Charles Goodhart, who was fortunate enough not to encounter complete markets macroeconomics and monetary economics during his impressionable, formative years, but only after he had acquired some intellectual immunity, once said of the Dynamic Stochastic General Equilibrium approach which for a while was the staple of central banks’ internal modelling: “It excludes everything I am interested in”. He was right.; It excludes everything relevant to the pursuit of financial stability.

Menzie Chinn from Econbrowser did a useful overview of the initial flurry (see also the Economist) as well and ended up arguing that the “modern macroeconomic apparatus” should not be jettisoned. Indeed, Mr Chinn points out (using his own experience) that his own PhD experience was not doctrinate. I believe him of course, but I would still argue that right from the early steps as an undergraduate those who do not devote considerable time and effort into making their research proposals on the basis mathematically rigorous micro founded models may find their chance of proceeding as academics diminished.

In my own work as an economist which centers on demographics and economics the issue on micro foundations is acute. The life cycle framework (or even the Permanent Income Hypothesis) are both micro founded models which have been widely used to form aggregate models. But we also know that many of the most obvious conclusions from such exercises are untrue (e.g. the extent of dissaving as a population ages). Perhaps these inconsistencies with economic realities can be explained on the micro level (and I certainly think we should try to address them there), but there is also a need for a pure macroeconomic theory of how population dynamics affect complex macroeconomic processes.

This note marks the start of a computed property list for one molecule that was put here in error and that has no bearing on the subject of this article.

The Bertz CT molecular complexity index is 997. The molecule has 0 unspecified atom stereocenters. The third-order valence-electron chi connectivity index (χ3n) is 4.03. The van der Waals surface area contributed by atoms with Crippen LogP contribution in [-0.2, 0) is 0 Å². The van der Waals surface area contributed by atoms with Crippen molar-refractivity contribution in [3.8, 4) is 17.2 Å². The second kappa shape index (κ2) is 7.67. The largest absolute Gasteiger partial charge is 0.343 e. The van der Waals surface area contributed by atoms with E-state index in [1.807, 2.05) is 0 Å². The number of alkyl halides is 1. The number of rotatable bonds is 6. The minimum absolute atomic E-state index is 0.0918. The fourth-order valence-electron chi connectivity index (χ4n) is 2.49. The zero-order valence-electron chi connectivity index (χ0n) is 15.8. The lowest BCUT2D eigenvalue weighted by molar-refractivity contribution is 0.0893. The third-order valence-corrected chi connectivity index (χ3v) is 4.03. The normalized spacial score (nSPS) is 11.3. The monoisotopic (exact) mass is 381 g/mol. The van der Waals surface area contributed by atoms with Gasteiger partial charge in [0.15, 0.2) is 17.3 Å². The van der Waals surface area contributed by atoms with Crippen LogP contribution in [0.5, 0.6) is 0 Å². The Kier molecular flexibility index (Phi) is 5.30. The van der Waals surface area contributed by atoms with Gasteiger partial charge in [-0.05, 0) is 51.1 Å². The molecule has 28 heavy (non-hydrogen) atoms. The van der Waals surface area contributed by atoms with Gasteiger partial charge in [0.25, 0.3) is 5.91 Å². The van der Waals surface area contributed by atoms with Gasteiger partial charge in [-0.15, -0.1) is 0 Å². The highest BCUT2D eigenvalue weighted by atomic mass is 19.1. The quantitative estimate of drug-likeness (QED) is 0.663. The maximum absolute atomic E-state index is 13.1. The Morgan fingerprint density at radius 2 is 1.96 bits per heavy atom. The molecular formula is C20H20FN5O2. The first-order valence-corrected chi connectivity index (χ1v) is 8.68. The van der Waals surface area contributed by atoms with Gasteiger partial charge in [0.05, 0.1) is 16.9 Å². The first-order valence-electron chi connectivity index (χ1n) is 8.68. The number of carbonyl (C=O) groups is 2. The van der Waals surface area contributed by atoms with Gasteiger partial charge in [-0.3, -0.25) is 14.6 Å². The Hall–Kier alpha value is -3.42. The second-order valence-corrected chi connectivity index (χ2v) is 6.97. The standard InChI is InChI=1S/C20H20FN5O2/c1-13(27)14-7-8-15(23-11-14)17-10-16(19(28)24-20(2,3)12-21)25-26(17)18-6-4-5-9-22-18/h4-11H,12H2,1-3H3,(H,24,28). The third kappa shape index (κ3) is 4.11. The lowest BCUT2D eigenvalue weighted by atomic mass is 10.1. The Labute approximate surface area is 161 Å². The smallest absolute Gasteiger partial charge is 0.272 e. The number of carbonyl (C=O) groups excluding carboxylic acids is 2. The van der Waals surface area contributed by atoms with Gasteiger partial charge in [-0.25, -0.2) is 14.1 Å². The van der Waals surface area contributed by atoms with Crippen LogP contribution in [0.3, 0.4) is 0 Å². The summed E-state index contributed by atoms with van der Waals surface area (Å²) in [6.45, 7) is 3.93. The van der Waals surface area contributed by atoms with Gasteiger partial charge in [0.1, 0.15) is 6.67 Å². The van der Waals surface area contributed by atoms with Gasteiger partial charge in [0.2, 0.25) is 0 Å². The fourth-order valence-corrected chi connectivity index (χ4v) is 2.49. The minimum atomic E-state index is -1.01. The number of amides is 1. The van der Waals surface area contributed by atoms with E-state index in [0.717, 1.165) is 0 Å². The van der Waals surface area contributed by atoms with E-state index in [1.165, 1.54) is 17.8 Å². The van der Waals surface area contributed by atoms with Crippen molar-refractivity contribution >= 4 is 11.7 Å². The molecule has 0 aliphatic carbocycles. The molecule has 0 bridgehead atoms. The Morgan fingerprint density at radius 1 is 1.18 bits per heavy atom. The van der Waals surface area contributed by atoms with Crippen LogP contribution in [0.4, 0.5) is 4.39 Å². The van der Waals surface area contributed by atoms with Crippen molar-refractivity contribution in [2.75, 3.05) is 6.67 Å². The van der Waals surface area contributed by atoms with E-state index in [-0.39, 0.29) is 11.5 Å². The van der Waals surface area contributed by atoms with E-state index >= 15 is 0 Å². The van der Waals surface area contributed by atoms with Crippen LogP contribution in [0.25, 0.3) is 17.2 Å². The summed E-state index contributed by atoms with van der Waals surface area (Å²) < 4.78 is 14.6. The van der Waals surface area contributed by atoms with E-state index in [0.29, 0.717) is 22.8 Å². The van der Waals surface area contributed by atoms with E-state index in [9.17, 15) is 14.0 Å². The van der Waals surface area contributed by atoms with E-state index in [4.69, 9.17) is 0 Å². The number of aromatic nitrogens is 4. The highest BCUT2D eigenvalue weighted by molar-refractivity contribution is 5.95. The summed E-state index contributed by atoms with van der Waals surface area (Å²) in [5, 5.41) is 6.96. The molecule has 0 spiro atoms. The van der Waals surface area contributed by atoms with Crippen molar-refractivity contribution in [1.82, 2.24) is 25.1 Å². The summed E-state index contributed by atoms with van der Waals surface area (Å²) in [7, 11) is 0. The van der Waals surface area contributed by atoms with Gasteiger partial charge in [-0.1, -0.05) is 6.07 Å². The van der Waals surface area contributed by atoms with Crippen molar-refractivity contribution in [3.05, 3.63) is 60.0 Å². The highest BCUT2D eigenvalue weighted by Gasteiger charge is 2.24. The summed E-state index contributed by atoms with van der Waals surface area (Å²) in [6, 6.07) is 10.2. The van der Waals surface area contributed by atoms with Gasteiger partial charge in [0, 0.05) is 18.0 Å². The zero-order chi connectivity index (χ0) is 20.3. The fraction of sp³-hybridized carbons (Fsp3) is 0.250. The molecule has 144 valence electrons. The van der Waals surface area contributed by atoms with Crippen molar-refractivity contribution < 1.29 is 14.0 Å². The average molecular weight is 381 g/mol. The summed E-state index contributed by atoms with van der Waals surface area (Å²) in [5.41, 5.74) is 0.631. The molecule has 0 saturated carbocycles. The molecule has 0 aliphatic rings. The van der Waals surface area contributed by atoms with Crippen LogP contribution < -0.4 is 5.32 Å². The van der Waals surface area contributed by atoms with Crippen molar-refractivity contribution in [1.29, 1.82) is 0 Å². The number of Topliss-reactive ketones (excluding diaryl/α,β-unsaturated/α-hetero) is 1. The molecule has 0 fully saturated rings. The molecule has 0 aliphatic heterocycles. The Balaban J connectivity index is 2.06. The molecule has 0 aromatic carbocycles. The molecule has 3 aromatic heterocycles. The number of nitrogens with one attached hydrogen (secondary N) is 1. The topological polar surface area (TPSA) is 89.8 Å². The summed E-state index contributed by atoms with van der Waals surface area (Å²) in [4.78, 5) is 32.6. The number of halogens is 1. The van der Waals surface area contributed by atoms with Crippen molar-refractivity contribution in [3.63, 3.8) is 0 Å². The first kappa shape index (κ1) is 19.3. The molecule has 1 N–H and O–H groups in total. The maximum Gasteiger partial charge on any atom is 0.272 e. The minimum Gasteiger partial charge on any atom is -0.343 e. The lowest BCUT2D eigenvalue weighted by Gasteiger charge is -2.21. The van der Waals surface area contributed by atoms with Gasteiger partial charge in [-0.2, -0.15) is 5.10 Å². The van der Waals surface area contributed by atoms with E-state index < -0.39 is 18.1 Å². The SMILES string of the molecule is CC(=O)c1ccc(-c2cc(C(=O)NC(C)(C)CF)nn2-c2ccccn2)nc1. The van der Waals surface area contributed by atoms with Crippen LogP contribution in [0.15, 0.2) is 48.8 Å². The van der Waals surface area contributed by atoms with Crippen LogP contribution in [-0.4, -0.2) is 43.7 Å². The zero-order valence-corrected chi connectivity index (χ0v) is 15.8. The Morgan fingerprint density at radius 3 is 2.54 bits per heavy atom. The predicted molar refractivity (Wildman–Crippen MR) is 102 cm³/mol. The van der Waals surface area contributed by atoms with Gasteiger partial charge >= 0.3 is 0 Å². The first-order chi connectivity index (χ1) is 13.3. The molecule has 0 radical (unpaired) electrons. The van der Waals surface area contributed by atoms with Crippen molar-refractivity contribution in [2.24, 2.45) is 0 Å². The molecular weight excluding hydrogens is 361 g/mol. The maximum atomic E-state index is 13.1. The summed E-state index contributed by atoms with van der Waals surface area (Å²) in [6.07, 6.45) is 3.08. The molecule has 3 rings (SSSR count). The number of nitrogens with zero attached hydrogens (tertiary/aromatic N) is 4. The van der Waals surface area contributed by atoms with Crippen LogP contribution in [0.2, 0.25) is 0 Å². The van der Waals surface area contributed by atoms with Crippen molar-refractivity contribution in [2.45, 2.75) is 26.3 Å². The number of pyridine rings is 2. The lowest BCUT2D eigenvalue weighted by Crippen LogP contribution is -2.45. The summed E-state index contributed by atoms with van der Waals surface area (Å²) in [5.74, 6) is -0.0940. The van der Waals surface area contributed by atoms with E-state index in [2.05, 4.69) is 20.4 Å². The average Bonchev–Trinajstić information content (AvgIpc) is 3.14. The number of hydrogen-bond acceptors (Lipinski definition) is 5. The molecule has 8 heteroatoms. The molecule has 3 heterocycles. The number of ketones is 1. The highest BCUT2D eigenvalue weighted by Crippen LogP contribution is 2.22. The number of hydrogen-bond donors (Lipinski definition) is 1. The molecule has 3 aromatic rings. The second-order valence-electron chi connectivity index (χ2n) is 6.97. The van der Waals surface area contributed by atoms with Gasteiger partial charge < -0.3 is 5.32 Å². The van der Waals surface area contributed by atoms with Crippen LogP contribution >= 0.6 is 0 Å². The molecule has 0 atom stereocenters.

On the state of macroeconomics itself, an colleague once told me that economics was fine mainly because it stuck to doing what it did best. I only conditionally agree. Learning economics is a brilliant way to cultivate a sharp mind and it is also offers a reasonably good framework to make sense of the processes which govern society and human behavior. However, the way economics is often narrated as sub-discipline of math and physics is unfortunate. I am all for quantitative analysis and use it every day in my own work (mainly empirical work), but I would think that the reason Mr Lewis finds it difficult to come up with a name of the alternative to mainstream macroeconomics is precisely because such an alternative does not currently exist. That is a pity.

This post originally appeared at Claus Vistesen’s Blog and is posted with permission.